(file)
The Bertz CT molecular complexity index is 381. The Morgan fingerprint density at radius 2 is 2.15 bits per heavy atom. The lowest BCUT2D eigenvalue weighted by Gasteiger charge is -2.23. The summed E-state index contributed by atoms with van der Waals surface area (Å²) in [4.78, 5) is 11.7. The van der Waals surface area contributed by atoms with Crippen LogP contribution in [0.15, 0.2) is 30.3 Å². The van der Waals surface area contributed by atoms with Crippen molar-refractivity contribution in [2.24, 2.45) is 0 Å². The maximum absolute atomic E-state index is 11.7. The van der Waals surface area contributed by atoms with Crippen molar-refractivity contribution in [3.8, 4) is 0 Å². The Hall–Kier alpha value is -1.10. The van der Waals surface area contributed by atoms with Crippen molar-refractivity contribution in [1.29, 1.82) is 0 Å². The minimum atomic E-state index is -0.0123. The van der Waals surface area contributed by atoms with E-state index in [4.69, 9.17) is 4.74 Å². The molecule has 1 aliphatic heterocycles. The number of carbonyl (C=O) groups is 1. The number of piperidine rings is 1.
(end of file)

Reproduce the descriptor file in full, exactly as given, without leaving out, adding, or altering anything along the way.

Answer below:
The Bertz CT molecular complexity index is 381. The Morgan fingerprint density at radius 2 is 2.15 bits per heavy atom. The lowest BCUT2D eigenvalue weighted by Gasteiger charge is -2.23. The summed E-state index contributed by atoms with van der Waals surface area (Å²) in [4.78, 5) is 11.7. The van der Waals surface area contributed by atoms with Crippen LogP contribution in [0.15, 0.2) is 30.3 Å². The van der Waals surface area contributed by atoms with Crippen molar-refractivity contribution in [2.24, 2.45) is 0 Å². The maximum absolute atomic E-state index is 11.7. The van der Waals surface area contributed by atoms with Crippen molar-refractivity contribution in [3.8, 4) is 0 Å². The Hall–Kier alpha value is -1.10. The van der Waals surface area contributed by atoms with Crippen molar-refractivity contribution in [1.29, 1.82) is 0 Å². The minimum atomic E-state index is -0.0123. The van der Waals surface area contributed by atoms with E-state index in [4.69, 9.17) is 4.74 Å². The molecule has 1 aliphatic heterocycles. The number of carbonyl (C=O) groups is 1. The number of piperidine rings is 1.